For example, if your child comes in the door from school and has a melt-down because you made Rice Krispie treats instead of brownies, chances are this is not about the brownies.  In the past, you might have punished them for being disrespectful and ungrateful, and sent them to their room. However, in this scenario, they learn nothing about themselves and their own reactions and behaviors.  Instead, they learn that they are “bad”, as their self-esteem goes lower and lower.  They know that their behavior was wrong, but they don't know WHY they behaved that way.  When our first reaction is to punish, we're actually losing an opportunity for a “teaching moment”.  Children need a better understanding of themselves, and as parents, I believe that giving them that self-knowledge is our most important job.

If you don't take their reaction personally, and if you are able to look at your child and see their emotional pain, you may be able to say to yourself, “This is pain-based behavior, my child is in emotional pain.”  Consequently, you might have a different response to them.  When our child is in pain, it engenders in us the urge to comfort.  You might say something like “Wow, it sounds like you might have had a really bad day at school. What happened?”  This sends the message that you know this is not who they truly are, and that something very upsetting must have caused this behavior.  Then you can play “detective” with your child to discover, together, the cause of all this distress.  You will get to the true source of the pain.  Perhaps your child might collapse in your arms in tears and you'll learn that a friend was mean to them that day or that a teacher yelled at them when it wasn't their fault.  By helping your child to recognize the origin of their behavior, you will put yourself in a positive position to collectively brainstorm solutions to the problem.  This reinforces to your child that you can be a partner with them in their challenges and that they're not alone.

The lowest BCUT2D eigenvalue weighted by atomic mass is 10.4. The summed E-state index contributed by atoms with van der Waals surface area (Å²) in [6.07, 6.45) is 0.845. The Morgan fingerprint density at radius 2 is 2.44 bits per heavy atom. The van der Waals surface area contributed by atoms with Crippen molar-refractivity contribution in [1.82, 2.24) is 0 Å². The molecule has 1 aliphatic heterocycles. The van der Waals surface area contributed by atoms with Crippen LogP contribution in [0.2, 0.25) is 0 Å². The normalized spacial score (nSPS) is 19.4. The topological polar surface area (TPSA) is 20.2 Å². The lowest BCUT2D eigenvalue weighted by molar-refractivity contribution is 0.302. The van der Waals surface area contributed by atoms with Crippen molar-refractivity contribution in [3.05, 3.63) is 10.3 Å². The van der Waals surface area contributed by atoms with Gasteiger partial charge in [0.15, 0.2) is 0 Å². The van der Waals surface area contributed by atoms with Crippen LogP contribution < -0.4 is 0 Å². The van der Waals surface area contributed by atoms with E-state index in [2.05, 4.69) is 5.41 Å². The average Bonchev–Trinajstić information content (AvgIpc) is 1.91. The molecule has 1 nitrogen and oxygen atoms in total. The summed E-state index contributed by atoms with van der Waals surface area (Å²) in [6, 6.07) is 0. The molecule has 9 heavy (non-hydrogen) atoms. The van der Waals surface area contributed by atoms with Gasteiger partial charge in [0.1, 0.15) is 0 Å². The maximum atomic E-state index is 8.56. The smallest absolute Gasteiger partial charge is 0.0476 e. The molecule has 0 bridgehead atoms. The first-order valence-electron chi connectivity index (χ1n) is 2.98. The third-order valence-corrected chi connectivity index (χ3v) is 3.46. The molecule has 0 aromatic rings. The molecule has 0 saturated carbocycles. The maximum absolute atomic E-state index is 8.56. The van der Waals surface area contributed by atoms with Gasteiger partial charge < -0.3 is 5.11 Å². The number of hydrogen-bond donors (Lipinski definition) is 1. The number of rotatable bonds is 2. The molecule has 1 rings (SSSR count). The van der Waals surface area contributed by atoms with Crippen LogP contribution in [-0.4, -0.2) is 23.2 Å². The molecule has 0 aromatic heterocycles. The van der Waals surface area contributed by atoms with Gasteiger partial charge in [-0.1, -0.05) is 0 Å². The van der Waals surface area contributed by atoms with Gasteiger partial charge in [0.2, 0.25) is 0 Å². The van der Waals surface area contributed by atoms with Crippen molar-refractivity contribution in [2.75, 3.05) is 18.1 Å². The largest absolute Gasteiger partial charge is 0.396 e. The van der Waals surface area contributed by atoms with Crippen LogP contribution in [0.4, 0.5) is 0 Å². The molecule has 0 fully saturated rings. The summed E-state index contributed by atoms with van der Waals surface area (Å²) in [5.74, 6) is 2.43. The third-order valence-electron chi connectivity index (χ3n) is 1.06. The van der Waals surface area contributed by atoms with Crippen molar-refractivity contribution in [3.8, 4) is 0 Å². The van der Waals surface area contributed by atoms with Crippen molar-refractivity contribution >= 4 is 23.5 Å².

This process is very educational and you will be playing the part of “teacher”.  The root of the word “discipline” is “disciple.”  We're talking about the Student/Teacher relationship.  Educating your child about their behavior and listening to their feelings, will pay off in the long run; your child will mature with good self-esteem and be better able to have compassion and empathy for others.  On the other hand, children with low self-esteem have a hard time having empathy for others. They often end up as bullies or followers who are unable to stand up for themselves and frequently succumb to peer pressure.

So try Empathic Self-Talk to calm yourself down the next time your child's resistance is starting to trigger you.  Then play detective with them to figure out where these feelings originate, and recognize that you are making good use of a “teaching opportunity”.  Not only will your child benefit from the self-knowledge but the two of you will benefit from an enhanced, deeper connection.  The parent/child bond will be more secure and you can enjoy each other more fully.  When that bond is secure, our channels of communication are open and our children will feel comfortable coming to us for help dealing with difficult decisions.  We are setting the stage for a rewarding, life-long relationship with our child.  

Kris Imbrie began the first 15 years of her career as an Elementary School Teacher, then crossed over into the field of social work as the Child Advocate at a battered woman's shelter for 10 years. She has written two violence prevention curriculums which received state awards. She has been a licensed clinical social worker in private practice in Sparta, NJ. since 2004. She specializes in trauma and about half of her clients are children.
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Project Sussex Kids, the Sussex County Council for Young Children, has been designed by the New Jersey Department of Children & Families to address the needs of local families who are expecting or who are parenting young children.  County Councils for Young Children have been established in all of the state’s 21 counties to bring together parents, caregivers, as well as health, education and social service professionals to enhance communication, coordination and collaboration of services.  Additional information is available at